Rock Pinnacle Work to Begin, Water Still Needed
Senator Durbin, Illinois Lt. Governor Simon, Members of Congress Hold Meeting with Stakeholders/Army Corps of Engineers/Coast Guard; Carlyle Reservoir Release Occurs, Rock Pinnacle Work to Begin Today; Modest Water Still Needed from Missouri River to Avoid Effective Shutdown of Nation’s Busiest Water Transportation Artery
Senator Richard Durbin held a meeting in Alton, Illinois, with Members of Congress, Illinois Lieutenant Governor Sheila Simon, navigation stakeholders, the U.S. Army Corps of Engineers and the U.S. Coast Guard to address the low-water situation on the Mississippi River.
At the meeting, it was announced that the Corps will begin work tomorrow to blast and remove rock pinnacles at Thebes, Illinois, (shown in photo below), located south of St. Louis on the Mississippi River. The first phase is expected to take 30 days to complete, and the river is expected to remain closed to navigation between 6:00 a.m. and 10:00 p.m. daily while the work is being done.
The Corps also announced that on Saturday it started to release water from reservoirs located on the Kaskaskia River south of St. Louis to support navigation over the rock pinnacles and areas in need of dredging on the Mississippi River. The Corps said the full extent of the release should reach the area where the rock pinnacle work is being done by December 24 and “will provide up to an additional six inches of depth in this critical reach of the river.”
While any additional water is welcome, shippers and barge operators caution that this offers only a delay of the inevitable, an effective halting of barge transportation around the end of this month as Mississippi levels continue to fall to a level that cannot support most navigation. Stakeholders continue to urge that minimal flows from the Missouri River (less than 2 percent of what is currently in the Missouri River Reservoir system) be released to avert an effective shutdown of the river to barge transportation. While the Corps and the Coast Guard have said that they have no plans to close the river, falling water levels will preclude navigation because towboats will be unable to transit the “bottleneck reach” between St. Louis and Cairo, Illinois.
“We deeply appreciate Senator Durbin’s willingness to hold this meeting today to address the low-water crisis on the Mississippi. The release of a modest amount of water from Missouri River reservoirs during the time this rock pinnacle work occurs remains essential to allowing the continued movement of our nation’s basic commodities, especially during this critical export season,” said Michael J. Toohey, President & CEO, Waterways Council, Inc.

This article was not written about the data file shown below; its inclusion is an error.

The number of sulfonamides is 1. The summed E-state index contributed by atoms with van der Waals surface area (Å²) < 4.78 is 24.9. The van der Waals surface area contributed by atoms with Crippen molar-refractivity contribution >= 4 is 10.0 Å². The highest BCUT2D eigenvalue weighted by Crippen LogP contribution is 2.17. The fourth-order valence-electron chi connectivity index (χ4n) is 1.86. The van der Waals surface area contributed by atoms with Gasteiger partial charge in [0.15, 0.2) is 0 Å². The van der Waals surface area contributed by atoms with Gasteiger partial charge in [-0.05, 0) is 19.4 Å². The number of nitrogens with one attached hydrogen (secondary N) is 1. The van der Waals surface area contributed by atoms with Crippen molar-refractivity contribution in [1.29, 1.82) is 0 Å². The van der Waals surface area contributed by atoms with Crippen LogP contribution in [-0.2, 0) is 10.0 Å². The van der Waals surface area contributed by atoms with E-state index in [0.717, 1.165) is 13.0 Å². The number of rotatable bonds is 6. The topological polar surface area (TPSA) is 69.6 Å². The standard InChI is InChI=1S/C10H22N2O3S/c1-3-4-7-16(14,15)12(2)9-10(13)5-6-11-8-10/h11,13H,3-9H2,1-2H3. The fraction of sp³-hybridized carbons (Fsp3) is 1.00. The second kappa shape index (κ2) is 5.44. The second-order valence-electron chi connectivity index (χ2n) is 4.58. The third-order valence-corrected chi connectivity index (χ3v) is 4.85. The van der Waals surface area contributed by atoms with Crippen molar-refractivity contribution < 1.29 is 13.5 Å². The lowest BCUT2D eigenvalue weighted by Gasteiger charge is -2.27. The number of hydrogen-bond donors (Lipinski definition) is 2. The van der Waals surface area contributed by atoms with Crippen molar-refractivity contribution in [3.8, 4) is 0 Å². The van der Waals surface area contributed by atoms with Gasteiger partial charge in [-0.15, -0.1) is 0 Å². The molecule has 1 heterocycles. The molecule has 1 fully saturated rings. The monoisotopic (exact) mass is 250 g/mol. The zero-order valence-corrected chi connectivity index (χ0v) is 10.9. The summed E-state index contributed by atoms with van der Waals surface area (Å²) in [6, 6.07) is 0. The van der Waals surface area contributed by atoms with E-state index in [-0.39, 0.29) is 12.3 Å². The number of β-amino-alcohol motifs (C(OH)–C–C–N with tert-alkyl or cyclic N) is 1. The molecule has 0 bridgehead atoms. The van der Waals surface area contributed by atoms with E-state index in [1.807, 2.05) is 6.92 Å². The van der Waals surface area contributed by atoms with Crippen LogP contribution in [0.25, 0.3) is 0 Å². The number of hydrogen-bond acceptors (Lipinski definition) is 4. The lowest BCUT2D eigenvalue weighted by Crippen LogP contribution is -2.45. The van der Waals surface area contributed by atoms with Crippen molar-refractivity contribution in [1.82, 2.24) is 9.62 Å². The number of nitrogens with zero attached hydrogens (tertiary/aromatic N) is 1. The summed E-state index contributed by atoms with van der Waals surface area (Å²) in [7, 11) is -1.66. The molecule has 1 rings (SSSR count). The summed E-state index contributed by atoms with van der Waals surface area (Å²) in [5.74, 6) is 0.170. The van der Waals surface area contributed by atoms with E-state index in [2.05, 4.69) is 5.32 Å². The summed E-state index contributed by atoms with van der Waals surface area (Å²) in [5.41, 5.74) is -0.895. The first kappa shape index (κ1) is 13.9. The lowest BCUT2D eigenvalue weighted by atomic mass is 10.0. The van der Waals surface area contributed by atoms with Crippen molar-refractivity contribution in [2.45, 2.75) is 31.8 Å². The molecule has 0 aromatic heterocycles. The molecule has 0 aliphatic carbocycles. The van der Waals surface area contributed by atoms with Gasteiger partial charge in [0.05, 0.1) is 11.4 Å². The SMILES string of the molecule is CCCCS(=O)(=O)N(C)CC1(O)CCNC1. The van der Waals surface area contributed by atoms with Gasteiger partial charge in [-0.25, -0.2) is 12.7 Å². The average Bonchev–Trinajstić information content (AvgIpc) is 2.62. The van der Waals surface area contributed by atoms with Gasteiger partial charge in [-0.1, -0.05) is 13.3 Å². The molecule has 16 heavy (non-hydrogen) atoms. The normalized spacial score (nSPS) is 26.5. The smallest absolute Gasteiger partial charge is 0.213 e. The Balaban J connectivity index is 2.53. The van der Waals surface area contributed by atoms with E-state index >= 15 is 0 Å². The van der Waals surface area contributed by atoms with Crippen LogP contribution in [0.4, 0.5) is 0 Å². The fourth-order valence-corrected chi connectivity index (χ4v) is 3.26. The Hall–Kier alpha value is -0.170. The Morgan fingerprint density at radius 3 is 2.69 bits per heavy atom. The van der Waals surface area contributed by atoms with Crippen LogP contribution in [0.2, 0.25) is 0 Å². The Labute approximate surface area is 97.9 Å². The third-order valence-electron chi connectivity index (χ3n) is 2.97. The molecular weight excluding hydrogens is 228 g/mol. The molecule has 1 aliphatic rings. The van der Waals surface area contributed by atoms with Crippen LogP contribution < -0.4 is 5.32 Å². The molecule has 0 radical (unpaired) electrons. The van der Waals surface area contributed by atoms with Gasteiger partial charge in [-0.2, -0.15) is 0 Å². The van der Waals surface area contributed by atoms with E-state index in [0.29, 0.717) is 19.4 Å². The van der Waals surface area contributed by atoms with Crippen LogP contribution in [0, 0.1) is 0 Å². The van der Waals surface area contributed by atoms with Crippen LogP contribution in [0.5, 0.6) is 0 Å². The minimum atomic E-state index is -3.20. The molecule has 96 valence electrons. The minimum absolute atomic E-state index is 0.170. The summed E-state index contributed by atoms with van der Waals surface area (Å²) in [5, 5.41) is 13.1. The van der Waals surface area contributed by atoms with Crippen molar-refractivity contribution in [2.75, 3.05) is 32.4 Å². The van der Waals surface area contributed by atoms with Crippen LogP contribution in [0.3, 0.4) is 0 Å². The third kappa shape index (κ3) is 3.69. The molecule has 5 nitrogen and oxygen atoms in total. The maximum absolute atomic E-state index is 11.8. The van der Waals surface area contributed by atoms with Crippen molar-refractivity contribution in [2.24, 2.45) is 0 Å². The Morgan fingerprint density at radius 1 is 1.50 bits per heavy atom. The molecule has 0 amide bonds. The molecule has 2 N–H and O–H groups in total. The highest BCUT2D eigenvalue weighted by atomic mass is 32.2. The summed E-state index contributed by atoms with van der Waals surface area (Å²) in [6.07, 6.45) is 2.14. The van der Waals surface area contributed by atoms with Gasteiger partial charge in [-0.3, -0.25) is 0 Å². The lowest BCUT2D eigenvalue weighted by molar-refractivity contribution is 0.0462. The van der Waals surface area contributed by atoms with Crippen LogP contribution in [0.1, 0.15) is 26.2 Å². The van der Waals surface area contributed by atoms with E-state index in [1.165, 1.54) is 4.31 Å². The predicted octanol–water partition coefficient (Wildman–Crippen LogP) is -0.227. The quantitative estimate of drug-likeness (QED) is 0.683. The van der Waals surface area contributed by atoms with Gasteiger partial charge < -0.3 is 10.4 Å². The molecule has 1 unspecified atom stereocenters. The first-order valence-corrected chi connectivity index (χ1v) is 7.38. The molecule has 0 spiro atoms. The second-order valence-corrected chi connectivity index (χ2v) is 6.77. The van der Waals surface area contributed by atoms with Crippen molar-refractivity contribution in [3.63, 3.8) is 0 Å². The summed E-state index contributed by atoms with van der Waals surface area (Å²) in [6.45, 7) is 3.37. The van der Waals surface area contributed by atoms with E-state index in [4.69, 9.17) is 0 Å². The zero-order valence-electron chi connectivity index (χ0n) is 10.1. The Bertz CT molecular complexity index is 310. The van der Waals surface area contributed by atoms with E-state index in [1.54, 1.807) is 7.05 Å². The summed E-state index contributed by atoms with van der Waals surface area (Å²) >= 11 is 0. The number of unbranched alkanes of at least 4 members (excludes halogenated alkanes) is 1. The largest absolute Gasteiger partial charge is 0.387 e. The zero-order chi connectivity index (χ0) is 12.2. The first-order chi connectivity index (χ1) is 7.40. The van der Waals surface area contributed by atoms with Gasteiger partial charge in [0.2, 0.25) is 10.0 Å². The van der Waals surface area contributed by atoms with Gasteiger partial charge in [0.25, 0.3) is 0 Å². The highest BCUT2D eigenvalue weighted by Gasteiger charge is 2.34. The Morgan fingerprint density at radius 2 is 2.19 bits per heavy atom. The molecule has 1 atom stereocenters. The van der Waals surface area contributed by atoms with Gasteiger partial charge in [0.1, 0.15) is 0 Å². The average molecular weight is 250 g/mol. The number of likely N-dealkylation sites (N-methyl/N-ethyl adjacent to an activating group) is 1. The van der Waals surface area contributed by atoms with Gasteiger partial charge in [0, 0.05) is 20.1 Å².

“Senator Durbin and the many other lawmakers who have been engaged during this crisis are to be commended for keeping communication open between stakeholders and the Corps and Coast Guard, but this situation continues to deteriorate. The amount of cargo barges can carry has already been reduced by nearly one-third and the number of barges one tow can carry has been decreased by more than one half. For the next 30 to 60 days there will be one-way traffic for only eight hours a day, in the very best case scenario. The effects of this crisis are already being felt by industry workers, shippers, farmers and manufacturers up and down the river and they are going to get worse,” said Tom Allegretti, President & CEO, American Waterways Operators.
The agriculture industry has already witnessed cancelled orders and plummeting export projections as the reality of the loss of cost-effective barge transportation becomes apparent. Businesses face potentially catastrophic losses, and workers face the grim prospect of holiday-season layoffs if navigation on the Mississippi River is not maintained.
This potential supply-chain disruption could amount to a staggering loss for the U.S. economy, including nearly 20,000 jobs and $130 million in wages in Mississippi River states as well as $7 billion in commodities in December and January alone, including:
- Over 7 million tons of agricultural products worth $2.3 billion;
- Over 1.7 million tons of chemical products worth $1.8 billion;
- 1.3 million tons of petroleum products worth over $1.3 billion;
- Over 700,000 tons of crude oil worth $534 million; and,
- 3.8 million tons of coal worth $192 million.
AWO, WCI, and thousands of the nation’s farmers, shippers, manufacturers and towboat operators continue to await action from President Obama to stem this economic crisis. The Administration must direct the Corps to release a modest amount of water from Missouri River reservoirs over a short period of time to keep businesses open, exports and cargo moving, and Americans employed.
“For the good of the national economy, we are looking to the President to act to direct release of the critically needed Missouri River water to enable the continued transport of exports and domestic commodities,” Toohey and Allegretti agreed.